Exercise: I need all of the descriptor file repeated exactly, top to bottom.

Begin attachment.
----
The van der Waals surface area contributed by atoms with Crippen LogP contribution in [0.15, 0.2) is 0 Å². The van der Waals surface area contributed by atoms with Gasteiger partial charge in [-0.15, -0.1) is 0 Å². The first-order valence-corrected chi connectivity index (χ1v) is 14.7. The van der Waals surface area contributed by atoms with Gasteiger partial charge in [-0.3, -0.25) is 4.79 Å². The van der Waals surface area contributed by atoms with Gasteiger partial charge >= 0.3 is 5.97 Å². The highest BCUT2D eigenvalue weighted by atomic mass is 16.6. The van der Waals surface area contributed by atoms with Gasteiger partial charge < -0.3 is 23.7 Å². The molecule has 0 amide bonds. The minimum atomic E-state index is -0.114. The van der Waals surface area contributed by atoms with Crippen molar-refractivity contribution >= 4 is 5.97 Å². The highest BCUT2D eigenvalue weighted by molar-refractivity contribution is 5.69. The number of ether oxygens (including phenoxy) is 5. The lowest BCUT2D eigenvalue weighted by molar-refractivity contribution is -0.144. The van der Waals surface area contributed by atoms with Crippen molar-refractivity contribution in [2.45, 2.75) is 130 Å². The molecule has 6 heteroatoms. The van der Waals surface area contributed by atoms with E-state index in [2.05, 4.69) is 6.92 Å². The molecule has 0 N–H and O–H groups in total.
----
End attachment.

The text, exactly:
The van der Waals surface area contributed by atoms with Crippen LogP contribution in [0.15, 0.2) is 0 Å². The van der Waals surface area contributed by atoms with Gasteiger partial charge in [-0.15, -0.1) is 0 Å². The first-order valence-corrected chi connectivity index (χ1v) is 14.7. The van der Waals surface area contributed by atoms with Gasteiger partial charge in [-0.3, -0.25) is 4.79 Å². The van der Waals surface area contributed by atoms with Gasteiger partial charge >= 0.3 is 5.97 Å². The highest BCUT2D eigenvalue weighted by atomic mass is 16.6. The van der Waals surface area contributed by atoms with Gasteiger partial charge < -0.3 is 23.7 Å². The molecule has 0 amide bonds. The minimum atomic E-state index is -0.114. The van der Waals surface area contributed by atoms with Crippen molar-refractivity contribution >= 4 is 5.97 Å². The highest BCUT2D eigenvalue weighted by molar-refractivity contribution is 5.69. The number of ether oxygens (including phenoxy) is 5. The lowest BCUT2D eigenvalue weighted by molar-refractivity contribution is -0.144. The van der Waals surface area contributed by atoms with Crippen molar-refractivity contribution in [2.45, 2.75) is 130 Å². The molecule has 6 heteroatoms. The van der Waals surface area contributed by atoms with E-state index in [2.05, 4.69) is 6.92 Å². The molecule has 0 N–H and O–H groups in total.